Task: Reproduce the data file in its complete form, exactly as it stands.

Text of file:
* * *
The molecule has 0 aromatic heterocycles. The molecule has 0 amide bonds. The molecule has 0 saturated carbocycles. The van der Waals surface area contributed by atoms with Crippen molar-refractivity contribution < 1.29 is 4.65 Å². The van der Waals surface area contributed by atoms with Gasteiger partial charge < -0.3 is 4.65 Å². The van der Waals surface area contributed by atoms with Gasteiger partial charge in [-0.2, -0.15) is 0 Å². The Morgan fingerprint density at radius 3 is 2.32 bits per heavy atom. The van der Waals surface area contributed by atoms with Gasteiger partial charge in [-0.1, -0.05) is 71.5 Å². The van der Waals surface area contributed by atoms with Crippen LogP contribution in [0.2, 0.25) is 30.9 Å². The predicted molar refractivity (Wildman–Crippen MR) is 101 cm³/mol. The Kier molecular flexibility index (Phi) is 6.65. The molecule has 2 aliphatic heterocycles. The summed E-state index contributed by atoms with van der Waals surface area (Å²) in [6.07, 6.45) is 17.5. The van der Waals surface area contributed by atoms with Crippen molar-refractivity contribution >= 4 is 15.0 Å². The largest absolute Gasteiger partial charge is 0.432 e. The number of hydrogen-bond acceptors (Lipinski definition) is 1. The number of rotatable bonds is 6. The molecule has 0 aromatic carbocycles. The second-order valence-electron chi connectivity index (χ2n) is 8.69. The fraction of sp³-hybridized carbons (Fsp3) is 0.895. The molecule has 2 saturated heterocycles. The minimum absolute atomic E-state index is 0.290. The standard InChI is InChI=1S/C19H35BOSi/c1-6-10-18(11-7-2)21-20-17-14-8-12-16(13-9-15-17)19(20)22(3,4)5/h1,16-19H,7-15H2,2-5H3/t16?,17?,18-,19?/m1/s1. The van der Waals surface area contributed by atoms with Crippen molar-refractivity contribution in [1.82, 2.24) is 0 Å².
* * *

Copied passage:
The molecule has 0 aromatic heterocycles. The molecule has 0 amide bonds. The molecule has 0 saturated carbocycles. The van der Waals surface area contributed by atoms with Crippen molar-refractivity contribution < 1.29 is 4.65 Å². The van der Waals surface area contributed by atoms with Gasteiger partial charge < -0.3 is 4.65 Å². The van der Waals surface area contributed by atoms with Gasteiger partial charge in [-0.2, -0.15) is 0 Å². The Morgan fingerprint density at radius 3 is 2.32 bits per heavy atom. The van der Waals surface area contributed by atoms with Gasteiger partial charge in [-0.1, -0.05) is 71.5 Å². The van der Waals surface area contributed by atoms with Crippen LogP contribution in [0.2, 0.25) is 30.9 Å². The predicted molar refractivity (Wildman–Crippen MR) is 101 cm³/mol. The Kier molecular flexibility index (Phi) is 6.65. The molecule has 2 aliphatic heterocycles. The summed E-state index contributed by atoms with van der Waals surface area (Å²) in [6.07, 6.45) is 17.5. The van der Waals surface area contributed by atoms with Crippen molar-refractivity contribution >= 4 is 15.0 Å². The largest absolute Gasteiger partial charge is 0.432 e. The number of hydrogen-bond acceptors (Lipinski definition) is 1. The number of rotatable bonds is 6. The molecule has 0 aromatic carbocycles. The second-order valence-electron chi connectivity index (χ2n) is 8.69. The fraction of sp³-hybridized carbons (Fsp3) is 0.895. The molecule has 2 saturated heterocycles. The minimum absolute atomic E-state index is 0.290. The standard InChI is InChI=1S/C19H35BOSi/c1-6-10-18(11-7-2)21-20-17-14-8-12-16(13-9-15-17)19(20)22(3,4)5/h1,16-19H,7-15H2,2-5H3/t16?,17?,18-,19?/m1/s1. The van der Waals surface area contributed by atoms with Crippen molar-refractivity contribution in [1.82, 2.24) is 0 Å².